Textile waste is one of the world's largest pollutants, and since there is currently no way to recycle garments/textiles on the same scale as the way we recycle paper or aluminum, this means that the majority of our clothes end up in not just our own waste streams but in others around the world. While we prioritize working with natural textiles that will biodegrade back into the earth safer and quicker than synthetic materials, we are always looking for inventive solutions to give our textile scraps a new life and to keep them out of waste streams.
Because waste is not waste until you waste it!
This past season we asked our partners in Guatemala to save all of the fabric scraps from our quilted jackets and pants to give new life to a special project! Our incredible production manager Rosa worked with a local seamstress named Sandra to create patchwork panels which were then quilted and re-sewn, resulting in our first Zero-Waste Patchwork Quilted Jacket! While we are calling this our "Zero-Waste" jacket, we want to be clear that this is still a work in progress. Not all of our scraps have found a home, but we will continue to incorporate zero-waste practices into our design and production processes. These are just the first steps on our journey to circular design!
To start, the scraps were organized by color and then divided by larger or smaller pieces. Sandra, seamstress we collaborated with, has years of experience making quilts and quilted coasters. We used those patterns as a starting point for our artwork layout and after a few iterations we landed on the layout you see below!
Once Sandra finished the quilted squares, they were passed off to La Workshop who patch-worked them together with some of our solid fabric pieces. Once the panels were finished the team carefully positioned the paper patterns over the patchwork panels, making sure all of the artwork was aligned accurately. Each panels is unique, which makes the cutting and sewing process very time consuming.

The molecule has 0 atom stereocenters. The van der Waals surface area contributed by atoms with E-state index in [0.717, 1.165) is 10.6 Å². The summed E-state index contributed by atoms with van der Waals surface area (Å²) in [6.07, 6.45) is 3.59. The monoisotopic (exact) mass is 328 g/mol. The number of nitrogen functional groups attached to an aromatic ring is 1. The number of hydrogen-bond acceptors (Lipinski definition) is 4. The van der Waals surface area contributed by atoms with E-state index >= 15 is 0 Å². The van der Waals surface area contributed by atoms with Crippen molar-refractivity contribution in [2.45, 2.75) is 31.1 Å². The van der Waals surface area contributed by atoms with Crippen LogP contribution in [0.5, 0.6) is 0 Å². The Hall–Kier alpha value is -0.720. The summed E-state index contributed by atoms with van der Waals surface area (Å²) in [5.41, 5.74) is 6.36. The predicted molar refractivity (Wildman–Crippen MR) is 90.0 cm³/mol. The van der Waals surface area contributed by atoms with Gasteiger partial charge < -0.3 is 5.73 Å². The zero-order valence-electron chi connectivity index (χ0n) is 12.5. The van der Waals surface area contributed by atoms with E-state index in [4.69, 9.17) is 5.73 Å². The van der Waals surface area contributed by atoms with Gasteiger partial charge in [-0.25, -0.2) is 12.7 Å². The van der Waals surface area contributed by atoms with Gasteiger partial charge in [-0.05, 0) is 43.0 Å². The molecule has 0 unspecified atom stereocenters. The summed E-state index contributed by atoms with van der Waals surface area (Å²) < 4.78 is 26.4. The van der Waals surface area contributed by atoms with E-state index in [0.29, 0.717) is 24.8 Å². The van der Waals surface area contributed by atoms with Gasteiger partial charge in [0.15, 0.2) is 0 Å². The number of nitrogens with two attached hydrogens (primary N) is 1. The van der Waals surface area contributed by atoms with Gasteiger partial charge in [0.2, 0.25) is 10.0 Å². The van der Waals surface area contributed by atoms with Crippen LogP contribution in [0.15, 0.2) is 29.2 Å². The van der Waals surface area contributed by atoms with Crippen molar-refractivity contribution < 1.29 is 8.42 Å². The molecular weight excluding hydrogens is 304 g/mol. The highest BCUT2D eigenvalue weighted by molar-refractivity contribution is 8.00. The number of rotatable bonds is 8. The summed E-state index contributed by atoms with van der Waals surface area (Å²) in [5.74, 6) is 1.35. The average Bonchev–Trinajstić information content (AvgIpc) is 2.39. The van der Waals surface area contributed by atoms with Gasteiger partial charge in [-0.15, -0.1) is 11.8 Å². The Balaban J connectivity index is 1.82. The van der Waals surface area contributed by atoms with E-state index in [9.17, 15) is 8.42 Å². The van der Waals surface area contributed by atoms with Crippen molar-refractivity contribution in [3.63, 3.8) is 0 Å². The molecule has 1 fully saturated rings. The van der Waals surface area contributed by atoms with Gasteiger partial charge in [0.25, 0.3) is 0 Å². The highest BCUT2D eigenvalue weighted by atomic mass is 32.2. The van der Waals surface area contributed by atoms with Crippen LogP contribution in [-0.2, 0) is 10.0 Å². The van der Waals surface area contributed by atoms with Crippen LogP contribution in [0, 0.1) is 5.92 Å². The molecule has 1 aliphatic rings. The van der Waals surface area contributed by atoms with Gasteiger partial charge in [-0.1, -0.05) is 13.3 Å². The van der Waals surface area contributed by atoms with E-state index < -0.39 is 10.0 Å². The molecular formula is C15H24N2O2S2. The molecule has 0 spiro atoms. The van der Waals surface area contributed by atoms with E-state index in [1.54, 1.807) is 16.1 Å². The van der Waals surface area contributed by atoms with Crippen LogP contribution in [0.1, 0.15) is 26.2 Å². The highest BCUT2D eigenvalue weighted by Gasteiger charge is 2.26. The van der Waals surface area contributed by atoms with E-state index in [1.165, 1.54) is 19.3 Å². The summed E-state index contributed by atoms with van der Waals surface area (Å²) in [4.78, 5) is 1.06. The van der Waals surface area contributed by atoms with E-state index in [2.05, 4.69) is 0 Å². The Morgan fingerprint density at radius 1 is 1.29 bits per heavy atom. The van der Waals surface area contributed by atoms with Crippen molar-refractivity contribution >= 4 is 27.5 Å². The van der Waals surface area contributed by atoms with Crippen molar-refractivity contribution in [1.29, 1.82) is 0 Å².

Once all of the pieces were cut we were ready to sew our first sample! The last step was confirming our stitch placement for the quilting. Our standard quilted jackets feature a vertical quilting stitch, but for the patchwork jacket we decided to quilt along the existing seaming in a zig zag line, so the focus would be on the patchwork design, not the stitching. :)
Our final samples turned out even better than we imagined, and we're so dang proud! We are endlessly grateful to the La Workshop team (hey Rosa!) for taking on such a labor intensive project and creating such a special piece. We hope you enjoyed this peak behind the scenes and love this little zero-waste jacket as much as we do!
Available in Clay and Indigo, each jacket takes approximately 30+ hours to complete! And because they're made from our upcycled scraps we are only able to offer a very limited quantity of just six jackets per colorway!
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En Tsao ~ Maker/Founder, Brooklyn, NY.
For our Muse series we'll be taking time to catch up with people who inspire us daily through their artwork, music, entrepreneurship, activism, design, etc. They are the movers and shakers of our time and are setting the bar high with their unique voice and vision.
Produced in small batches here in Brooklyn, NY, Even Keel infuses Eastern Roots with Western Herbs to handcraft a vegan bath & body line with a principal focus on our earth’s natural clays, oils and botanicals.
Algodones Mayas was founded 26 years ago by Luisa's parents with a goal of preserving the Guatemalan culture, the land, it's natural colors and motifs. To do this they grow and cultivate native pre-hispanic colored cotton. The thread derived from their cotton does not go through any dyeing process. They preserve 100% of the plant's natural colors: brown Ixcaco, raw white and jade green.